How to Respond to Twitter Freelance Gigs

Twitter is huge. There are hundreds of millions of active accounts, although probably most of them are spam or bots. Still, there are tens of millions of real people and companies on Twitter and there are loads of good projects getting shared on Twitter if you know where to look.

How we handle Twitter

Here at Everleads, we monitor Twitter for hundreds of keywords and phrases to find the best freelance gigs. As you might expect, that brings in a lot of posts, most of which are pure garbage and need to be filtered out. There’s a lot of retweets and spammy aggregators reposting jobs with fake accounts, like this one from IT Job Pro (IT Job Pro has thousands of these fake bot accounts, many of which pretend to be actual people—gross!)

But we comb through it every day to bring you stuff like this:

twitter decent post

We don’t know exactly what “small project” means in this case, but otherwise this looks pretty good. So this is a good example of the type of Twitter freelance lead that we want to teach you how to handle best.

By the way, often Twitter posts are from other sources that we already monitor, and they’ll have a link to an original job post, like this:

twitter link to job board

In cases like this, we’ll give you the original job post, so you’ll never even see the link to Twitter in your daily leads email. And we’ll de-dupe everything so instead of seeing dozens of tweets and blog posts and aggregator posts about the same position, we’ll send you the original post if at all possible.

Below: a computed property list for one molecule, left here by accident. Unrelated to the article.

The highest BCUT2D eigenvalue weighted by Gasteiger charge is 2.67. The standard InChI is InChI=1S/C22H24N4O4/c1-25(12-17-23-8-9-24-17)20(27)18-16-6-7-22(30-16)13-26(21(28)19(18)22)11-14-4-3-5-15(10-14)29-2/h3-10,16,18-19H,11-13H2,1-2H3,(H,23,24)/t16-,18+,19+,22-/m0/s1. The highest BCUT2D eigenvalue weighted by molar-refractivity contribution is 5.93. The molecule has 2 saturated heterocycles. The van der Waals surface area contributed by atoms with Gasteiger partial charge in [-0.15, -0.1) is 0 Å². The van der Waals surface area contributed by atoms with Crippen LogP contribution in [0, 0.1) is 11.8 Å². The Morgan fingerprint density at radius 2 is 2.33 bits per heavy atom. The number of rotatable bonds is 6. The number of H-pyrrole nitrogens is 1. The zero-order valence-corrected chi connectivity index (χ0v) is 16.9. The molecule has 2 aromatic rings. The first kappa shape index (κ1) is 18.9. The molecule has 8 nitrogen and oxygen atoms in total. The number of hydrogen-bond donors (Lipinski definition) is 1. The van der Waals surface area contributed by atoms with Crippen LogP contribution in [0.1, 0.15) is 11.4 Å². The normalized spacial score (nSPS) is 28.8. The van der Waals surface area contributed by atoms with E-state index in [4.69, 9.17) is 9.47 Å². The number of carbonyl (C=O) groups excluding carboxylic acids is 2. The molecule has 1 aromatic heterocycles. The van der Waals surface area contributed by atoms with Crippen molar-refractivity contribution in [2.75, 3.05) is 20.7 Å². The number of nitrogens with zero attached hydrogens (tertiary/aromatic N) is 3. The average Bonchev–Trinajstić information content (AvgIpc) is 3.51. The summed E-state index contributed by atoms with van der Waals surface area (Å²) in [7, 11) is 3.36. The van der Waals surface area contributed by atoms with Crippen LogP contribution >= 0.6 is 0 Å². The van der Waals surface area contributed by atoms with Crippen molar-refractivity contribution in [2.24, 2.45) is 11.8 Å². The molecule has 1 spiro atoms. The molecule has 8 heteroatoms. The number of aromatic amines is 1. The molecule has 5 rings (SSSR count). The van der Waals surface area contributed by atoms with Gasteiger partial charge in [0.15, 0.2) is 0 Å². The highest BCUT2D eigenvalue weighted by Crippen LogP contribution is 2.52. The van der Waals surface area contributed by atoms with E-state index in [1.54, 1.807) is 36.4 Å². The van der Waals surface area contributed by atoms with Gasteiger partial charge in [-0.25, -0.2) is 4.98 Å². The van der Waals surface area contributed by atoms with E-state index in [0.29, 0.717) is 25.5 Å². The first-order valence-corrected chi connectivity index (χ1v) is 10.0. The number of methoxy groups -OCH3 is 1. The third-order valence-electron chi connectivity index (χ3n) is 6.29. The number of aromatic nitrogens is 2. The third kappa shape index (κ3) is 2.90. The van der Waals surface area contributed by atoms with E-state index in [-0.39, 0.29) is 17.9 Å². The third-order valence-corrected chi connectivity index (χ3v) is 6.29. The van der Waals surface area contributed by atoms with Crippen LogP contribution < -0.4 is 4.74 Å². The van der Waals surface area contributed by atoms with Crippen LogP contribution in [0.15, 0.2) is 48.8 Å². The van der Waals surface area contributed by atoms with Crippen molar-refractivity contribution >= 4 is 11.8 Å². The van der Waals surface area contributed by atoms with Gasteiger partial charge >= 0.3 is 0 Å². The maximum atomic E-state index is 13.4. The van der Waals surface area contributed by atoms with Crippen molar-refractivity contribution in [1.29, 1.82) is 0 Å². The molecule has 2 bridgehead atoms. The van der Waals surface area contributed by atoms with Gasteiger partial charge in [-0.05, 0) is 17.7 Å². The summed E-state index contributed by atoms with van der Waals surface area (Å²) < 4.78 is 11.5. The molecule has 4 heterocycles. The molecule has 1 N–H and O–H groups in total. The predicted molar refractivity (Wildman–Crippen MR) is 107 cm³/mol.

So once you have a Twitter post about a freelance gig, here’s what to do.

Clean up your profile

First, if you’re going to be responding to things on Twitter, you’ll need a Twitter profile. If you don’t already have one, go ahead and sign up, fill out the basic fields for photo, name, location, etc. In your bio, include the kind of work you do and a link to your website or portfolio.

Don’t post a bunch of stuff just to fill up your feed, since it’ll be obvious everything was posted a few minutes ago. But if you do want to keep using Twitter, post a few updates and share some links over the next few weeks.

If you do have a Twitter account already, make sure that it’s a good fit for what you’ll be applying to. That doesn’t mean it needs to be all about business or your skills, but if it’s filled with photos of you at drunken parties, a potential client might think twice about hiring you.